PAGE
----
Serena’s been a bit of a bedtime rebel lately. She’s mostly sleeping through the night, waking up only briefly to pee and get a glass of water around 2 a.m.
But she just not falling asleep at bedtime. She goes through the whole bath-book-bed routine with her dad and sister. Rio drops off to sleep like she’s under a fairy spell. Serena, not so much.
While we were in Arizona, I tried a few nights just leaving her in bed with a small lamp and a book. Which, to my very great amazement, worked.
She’d sit in there and “read” to herself for hours. One night I came in at midnight and found her face down asleep on a copy of Rapunzel. Oh, sweet girl. I get it. Books are that good.
Tonight, she came tippy-toeing down the stairs about twenty minutes after her dad had said good-night and turned the lights out. She was wearing stripey pyjamas and a hopeful, determined smile. There was no shooing that kid back upstairs.
“I looking for Princess Belle, Mama,” she said in her Very Cutest Voice.
Yes, little one, you’ve got my number. I will do anything for that smile and that cooing voice. Let’s go find your doll.
Belle was not in any of her usual hang-outs. Not in the dollhouse, not under the craft table, not shelved with the picture books. Martin said he’d seen her in the bathtub earlier this evening, so we went upstairs to look. Serena triumphantly threw the shower curtain open.
“No water! Mama, there no bath here.”
“Yes, well, there was before. Did you have Belle in the tub with you?”
There was a damp Barbie drying off along the edge of the tub. Not Belle. Ariel.
“No, that Ariel. I not looking for Ariel. I looking for Belle.”
I am impressed at her patience, faith and fortitude. Even I’m starting to feel a little anxious that Belle just won’t turn up and it’ll be Tantrum Time, but the kid is just calmly taking it all in stride.
We poke around her bedroom a little bit and find Cinderella, Sleeping Beauty, Mulan, Jasmin, Snow White and the other Ariel.
“No. Me no looking for Mulan. Or Mulan’s dress. That my Ariel doll. This my sister Ariel doll. No me looking for Cinderella.”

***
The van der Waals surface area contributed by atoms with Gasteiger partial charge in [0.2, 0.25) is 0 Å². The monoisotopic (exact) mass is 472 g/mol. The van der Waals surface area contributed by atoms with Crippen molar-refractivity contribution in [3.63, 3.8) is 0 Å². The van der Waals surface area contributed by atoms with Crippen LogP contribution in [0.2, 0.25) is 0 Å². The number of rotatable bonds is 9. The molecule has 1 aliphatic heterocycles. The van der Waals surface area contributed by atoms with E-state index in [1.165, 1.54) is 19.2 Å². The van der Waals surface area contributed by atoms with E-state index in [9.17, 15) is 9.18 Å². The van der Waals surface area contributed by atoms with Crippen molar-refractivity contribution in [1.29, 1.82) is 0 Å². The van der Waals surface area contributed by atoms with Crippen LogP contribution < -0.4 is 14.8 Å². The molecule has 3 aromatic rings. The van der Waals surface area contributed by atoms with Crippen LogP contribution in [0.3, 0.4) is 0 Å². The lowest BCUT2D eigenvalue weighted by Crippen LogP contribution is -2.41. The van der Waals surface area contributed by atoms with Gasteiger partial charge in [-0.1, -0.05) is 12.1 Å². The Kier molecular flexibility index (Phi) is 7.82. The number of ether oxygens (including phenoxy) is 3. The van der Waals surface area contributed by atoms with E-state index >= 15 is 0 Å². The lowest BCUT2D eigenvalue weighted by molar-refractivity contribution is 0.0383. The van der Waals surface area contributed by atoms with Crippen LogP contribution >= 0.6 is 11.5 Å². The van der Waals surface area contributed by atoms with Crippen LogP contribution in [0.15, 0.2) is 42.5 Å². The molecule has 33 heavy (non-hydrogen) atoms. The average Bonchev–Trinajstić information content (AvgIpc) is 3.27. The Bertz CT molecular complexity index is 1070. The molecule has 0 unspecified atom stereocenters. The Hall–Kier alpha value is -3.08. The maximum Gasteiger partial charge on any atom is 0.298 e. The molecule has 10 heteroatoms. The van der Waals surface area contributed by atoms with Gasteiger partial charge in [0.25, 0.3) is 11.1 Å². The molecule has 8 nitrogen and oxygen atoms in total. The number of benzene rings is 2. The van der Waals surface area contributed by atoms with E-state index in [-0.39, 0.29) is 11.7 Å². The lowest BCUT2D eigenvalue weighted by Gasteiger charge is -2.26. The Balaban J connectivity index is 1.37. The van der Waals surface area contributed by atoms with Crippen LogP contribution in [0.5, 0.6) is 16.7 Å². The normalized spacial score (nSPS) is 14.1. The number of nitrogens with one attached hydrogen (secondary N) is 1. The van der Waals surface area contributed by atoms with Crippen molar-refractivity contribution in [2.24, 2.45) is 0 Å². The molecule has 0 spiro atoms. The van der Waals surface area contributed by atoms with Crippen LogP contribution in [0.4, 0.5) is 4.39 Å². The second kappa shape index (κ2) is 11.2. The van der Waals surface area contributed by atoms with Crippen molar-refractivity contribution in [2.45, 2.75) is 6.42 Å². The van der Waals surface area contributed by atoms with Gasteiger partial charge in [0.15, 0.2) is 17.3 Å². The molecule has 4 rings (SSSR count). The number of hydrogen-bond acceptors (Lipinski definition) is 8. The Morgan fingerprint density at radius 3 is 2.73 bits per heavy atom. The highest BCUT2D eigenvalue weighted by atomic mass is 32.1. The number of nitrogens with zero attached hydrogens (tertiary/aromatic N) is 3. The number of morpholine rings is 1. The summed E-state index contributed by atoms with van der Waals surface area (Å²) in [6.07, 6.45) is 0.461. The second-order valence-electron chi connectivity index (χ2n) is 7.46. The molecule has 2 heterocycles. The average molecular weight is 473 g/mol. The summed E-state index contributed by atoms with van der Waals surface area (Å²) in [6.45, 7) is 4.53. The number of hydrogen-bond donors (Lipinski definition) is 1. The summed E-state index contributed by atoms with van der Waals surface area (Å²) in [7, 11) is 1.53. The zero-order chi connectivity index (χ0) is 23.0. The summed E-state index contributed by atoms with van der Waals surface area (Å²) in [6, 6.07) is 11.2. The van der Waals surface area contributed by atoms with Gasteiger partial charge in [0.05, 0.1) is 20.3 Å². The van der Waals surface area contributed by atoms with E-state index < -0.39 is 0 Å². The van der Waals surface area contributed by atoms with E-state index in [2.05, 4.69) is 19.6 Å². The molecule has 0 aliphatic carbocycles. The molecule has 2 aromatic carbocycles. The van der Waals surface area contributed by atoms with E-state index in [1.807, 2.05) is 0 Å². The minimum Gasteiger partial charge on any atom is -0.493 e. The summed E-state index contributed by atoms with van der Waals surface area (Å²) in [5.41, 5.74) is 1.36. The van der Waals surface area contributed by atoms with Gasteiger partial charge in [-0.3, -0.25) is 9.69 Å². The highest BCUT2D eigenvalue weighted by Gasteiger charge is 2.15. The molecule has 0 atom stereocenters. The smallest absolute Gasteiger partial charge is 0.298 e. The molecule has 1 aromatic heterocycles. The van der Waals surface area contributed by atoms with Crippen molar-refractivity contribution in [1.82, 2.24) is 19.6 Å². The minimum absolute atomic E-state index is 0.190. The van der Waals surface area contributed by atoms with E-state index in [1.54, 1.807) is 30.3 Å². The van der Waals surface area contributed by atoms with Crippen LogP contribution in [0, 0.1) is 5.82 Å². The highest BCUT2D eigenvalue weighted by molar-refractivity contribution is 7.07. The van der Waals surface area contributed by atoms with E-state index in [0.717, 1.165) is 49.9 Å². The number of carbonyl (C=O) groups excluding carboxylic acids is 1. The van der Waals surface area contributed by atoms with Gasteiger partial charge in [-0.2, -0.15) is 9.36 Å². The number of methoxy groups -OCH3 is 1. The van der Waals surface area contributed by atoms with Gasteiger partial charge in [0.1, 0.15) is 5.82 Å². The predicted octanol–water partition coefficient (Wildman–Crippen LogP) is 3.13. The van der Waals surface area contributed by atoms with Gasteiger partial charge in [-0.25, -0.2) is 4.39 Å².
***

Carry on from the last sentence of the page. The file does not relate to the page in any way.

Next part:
The girls have exactly eight Princess Barbie dolls, and we have just found seven of them. Only Belle is missing. She meticulously lines them all up at the mirror as she narrates their failings. I start to wonder if I’m being played, but she seems so serious. She doesn’t stop to play with any of the other dolls, and she doesn’t get distracted from her search for even a moment. This is not a simple stall tactic. This is a kid on a mission.
We go back downstairs. She engages her father in earnest conversation while I take another pass through the play area. There. Passed out on the piano like a lush, it’s Belle. Wearing Snow White’s dress. Do I even want to know what those princesses get up to when we’re not looking?
Whatever. I get to be the hero for once. I hand her the doll, and watch her levitate just a little with joy as she wraps both arms around her and clasps her tight to her chest. She beams at me for a moment like I’m The Best Mother In The History Of The Universe.
Then without another word, she turns and walks upstairs with her doll. Her dad and I stand there and watch her go, a little awestruck. We listened to her patter down the hall, into her bedroom, and thump into bed. Then we exchanged the grateful, triumphant high fives of two tired parents who just got handed a get-out-of-bedtime-free card.
It’s been an hour and there’s been no more sound from her room.
I think she really just wanted her doll.